Now, we have every right in the world to cut it to 500, but if we do, it's you 250, you 150, you 100, so you keep the same proportion.
Is that right?
Mr. Bishop: Yes.
Justice Breyer: That's what it used to be.
Mr. Bishop: Lenders...
Justice Breyer: Now they've changed it.
Mr. Bishop: Right.
Justice Breyer: Am I right?
Mr. Bishop: Lenders have taken into account the preference amount of forage, and they've taken...
Justice Breyer: No, am I right as to how I described it?
Chief Justice Rehnquist: Try to answer the question.
Mr. Bishop: That's right.
Justice Breyer: Okay.
Then you're saying that the change from the new to the old one means lenders won't lend you as much money.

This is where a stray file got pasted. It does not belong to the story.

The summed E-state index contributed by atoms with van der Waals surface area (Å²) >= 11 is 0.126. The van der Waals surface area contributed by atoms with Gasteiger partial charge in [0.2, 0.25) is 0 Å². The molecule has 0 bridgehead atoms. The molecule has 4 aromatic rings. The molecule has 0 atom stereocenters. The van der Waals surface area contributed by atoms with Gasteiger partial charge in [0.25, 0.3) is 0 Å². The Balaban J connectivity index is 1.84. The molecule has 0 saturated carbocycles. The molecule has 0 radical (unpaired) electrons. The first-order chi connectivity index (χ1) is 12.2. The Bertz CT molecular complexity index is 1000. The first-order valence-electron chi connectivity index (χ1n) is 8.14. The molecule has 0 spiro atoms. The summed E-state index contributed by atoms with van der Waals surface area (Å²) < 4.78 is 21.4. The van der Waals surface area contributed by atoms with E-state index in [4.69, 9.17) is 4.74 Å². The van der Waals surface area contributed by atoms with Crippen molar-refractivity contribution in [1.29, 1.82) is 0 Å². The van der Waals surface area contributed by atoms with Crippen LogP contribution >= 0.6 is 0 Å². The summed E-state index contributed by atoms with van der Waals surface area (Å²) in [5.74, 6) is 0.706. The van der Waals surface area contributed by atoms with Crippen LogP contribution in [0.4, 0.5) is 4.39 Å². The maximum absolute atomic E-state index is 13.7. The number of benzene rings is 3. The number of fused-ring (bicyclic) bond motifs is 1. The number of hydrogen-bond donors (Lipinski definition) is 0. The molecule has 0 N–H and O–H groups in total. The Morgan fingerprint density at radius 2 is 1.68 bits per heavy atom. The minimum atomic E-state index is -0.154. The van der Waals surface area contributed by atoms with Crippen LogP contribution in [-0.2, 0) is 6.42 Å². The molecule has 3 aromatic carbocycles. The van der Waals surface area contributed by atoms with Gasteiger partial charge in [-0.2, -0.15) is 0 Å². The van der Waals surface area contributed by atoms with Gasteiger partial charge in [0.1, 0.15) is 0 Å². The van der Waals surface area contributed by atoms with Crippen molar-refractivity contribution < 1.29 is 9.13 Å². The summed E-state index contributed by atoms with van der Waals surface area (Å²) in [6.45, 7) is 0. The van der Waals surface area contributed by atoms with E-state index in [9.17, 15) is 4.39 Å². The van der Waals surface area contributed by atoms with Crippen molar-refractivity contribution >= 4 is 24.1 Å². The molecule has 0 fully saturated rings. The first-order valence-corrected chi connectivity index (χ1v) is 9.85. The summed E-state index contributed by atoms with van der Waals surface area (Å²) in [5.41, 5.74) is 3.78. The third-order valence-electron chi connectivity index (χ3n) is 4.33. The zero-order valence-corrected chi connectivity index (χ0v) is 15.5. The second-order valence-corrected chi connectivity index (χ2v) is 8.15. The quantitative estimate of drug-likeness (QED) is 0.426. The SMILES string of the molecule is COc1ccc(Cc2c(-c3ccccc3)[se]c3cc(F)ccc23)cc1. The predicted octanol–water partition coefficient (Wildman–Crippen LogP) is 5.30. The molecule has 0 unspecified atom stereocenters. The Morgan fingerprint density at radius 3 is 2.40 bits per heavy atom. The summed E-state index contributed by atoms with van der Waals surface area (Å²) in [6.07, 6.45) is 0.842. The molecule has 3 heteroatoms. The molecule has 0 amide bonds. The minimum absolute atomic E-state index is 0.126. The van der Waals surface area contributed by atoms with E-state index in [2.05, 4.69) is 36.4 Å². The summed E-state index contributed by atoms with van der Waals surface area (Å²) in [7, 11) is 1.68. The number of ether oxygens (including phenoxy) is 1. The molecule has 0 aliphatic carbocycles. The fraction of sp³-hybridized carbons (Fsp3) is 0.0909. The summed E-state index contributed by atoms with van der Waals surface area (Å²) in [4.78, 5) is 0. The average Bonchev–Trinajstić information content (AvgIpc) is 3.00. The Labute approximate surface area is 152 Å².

Mr. Bishop: Right.
Justice Breyer: Okay.
Now, my next question is this, and I have three here that were related.
I've gotten two out.
The third one is, I would have thought you might have a great claim on the ground that an agency has to stick to the system that it has unless it explains why it's changed, all right, and I looked for the explanation... a little hard for me to find it... but I take it you have not made that claim in this Court.
Rather, you are arguing that the statute forbids them to do it, and so it seems to me you've waived your administrative law claim, you haven't raised it, and the statutory claim I cannot imagine why if, on day 1, they had adopted their new system, the statute would say you can't.
Mr. Bishop: Justice Breyer, I hope we haven't waived the administrative law claim.
Justice Breyer: I don't see anywhere... you're talking... I looked at the question presented, and the question is whether the Secretary of the Interior exceeded his authority under the Taylor Grazing Act, the Federal Land Policy and Management Act, and the Public Rangelands Improvement Act...